ORANGE, Mass. (AP) - It was 1948, three years after the end of World War II, when Earl Shaffer, a U.S. Army veteran from Pennsylvania, hiked the entire length of the Appalachian Trail, something no one else had done to that point.
Many have attempted the 2,180-mile trek - some have finished, some have not. They’ve done it for many reasons: the challenge, the sheer exhilaration or just to be able to say they did it.
The 61-year-old veteran retired after spending 42 1/ 2 years in the National Guard. He suffers from post-traumatic stress disorder, a type of anxiety disorder that occurs after someone has gone through an extreme emotional trauma that involves the threat of injury or death.
It’s obvious that he doesn’t like to talk about the specifics of what he saw in Iraq when he was deployed from 2003 to 2004 and again from 2005 to 2006. He served at Abu Ghraib prison and says if someone tries to push him too hard into talking about it and he starts to feel too uncomfortable, he simply leaves the room.
“I hope that sometime during my six-month hike with 13 other veterans I find that piece of my soul I’m looking for,” he said just days before he left for Georgia on March 14.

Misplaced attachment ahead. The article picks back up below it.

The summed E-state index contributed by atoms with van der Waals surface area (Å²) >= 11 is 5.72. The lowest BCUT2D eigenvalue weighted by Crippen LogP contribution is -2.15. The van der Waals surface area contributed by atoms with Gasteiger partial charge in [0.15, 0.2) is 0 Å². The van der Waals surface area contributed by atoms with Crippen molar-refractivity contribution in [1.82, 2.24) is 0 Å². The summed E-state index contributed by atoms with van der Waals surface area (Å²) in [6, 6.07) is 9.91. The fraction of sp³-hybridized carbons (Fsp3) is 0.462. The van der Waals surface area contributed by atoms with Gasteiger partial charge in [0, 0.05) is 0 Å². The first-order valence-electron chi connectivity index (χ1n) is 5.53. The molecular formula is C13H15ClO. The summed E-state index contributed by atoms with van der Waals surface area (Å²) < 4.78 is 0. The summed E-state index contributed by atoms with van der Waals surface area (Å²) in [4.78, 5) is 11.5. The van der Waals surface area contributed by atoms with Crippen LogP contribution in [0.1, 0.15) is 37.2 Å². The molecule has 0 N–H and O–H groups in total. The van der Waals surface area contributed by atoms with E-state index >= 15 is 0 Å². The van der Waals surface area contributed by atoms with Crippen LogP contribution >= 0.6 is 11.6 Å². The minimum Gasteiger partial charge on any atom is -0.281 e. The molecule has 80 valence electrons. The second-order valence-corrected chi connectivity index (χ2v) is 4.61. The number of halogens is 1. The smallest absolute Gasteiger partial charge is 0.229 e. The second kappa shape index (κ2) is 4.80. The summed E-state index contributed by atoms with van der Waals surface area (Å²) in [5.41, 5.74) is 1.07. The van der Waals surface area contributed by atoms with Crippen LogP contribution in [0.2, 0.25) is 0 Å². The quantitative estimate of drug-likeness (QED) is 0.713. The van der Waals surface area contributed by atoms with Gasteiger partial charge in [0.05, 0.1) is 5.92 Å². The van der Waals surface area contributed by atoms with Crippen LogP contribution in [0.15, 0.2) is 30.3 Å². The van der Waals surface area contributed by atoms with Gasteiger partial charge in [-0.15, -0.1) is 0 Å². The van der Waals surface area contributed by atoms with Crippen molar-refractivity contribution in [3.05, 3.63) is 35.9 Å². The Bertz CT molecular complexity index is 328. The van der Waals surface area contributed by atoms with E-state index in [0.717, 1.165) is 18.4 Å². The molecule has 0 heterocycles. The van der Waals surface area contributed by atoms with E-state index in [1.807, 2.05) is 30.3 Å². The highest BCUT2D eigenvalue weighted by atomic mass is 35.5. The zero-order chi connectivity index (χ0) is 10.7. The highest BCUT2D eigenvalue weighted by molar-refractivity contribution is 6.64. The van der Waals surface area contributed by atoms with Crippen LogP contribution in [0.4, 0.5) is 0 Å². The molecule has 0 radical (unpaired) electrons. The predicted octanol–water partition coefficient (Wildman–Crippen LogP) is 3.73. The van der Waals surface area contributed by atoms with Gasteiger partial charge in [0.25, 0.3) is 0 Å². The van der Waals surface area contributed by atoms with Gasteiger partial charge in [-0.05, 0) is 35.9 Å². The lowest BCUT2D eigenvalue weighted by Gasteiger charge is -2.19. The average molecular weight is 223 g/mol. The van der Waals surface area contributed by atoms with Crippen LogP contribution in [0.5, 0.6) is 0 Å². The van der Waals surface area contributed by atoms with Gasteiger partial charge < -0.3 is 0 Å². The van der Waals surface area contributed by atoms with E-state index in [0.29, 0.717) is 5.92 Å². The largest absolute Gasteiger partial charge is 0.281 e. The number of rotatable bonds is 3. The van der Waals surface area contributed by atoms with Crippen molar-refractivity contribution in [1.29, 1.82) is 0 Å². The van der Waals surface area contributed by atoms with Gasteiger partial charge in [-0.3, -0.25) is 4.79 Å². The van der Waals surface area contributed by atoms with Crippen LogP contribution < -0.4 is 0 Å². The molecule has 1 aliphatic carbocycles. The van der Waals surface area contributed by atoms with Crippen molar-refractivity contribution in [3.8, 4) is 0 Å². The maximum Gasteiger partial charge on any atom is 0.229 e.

Young planned to begin on Spring Mountain in Georgia on St. Patrick’s Day and spend the next six months hiking to Mount Katahdin in Maine. He expects to cross Mount Greylock in North Adams in late July and reach Katahdin’s summit in September.
“I’m in good shape and am an avid hiker, so I thought this would be perfect for me,” he says. “I needed something.”
The veteran, who is in the best shape of his life, according to himself and his wife, says he found it difficult re-adjusting to civilian life when he retired from the National Guard several years ago.
“You’re up early every day when you’re in the guard and you have a purpose each day,” he says. “After I retired I was still getting up early, but I didn’t know what to do with myself.”
That’s when Young says he found VetNet at Greenfield Community College, a club that helps veteran students return to their communities and school, and decided to enroll in college.
“I didn’t want to get a specific degree,” he says. “I wanted to do it for fun and learning. I took a lot of history classes, because that seemed really interesting to me.”
He says it took time to adjust to school.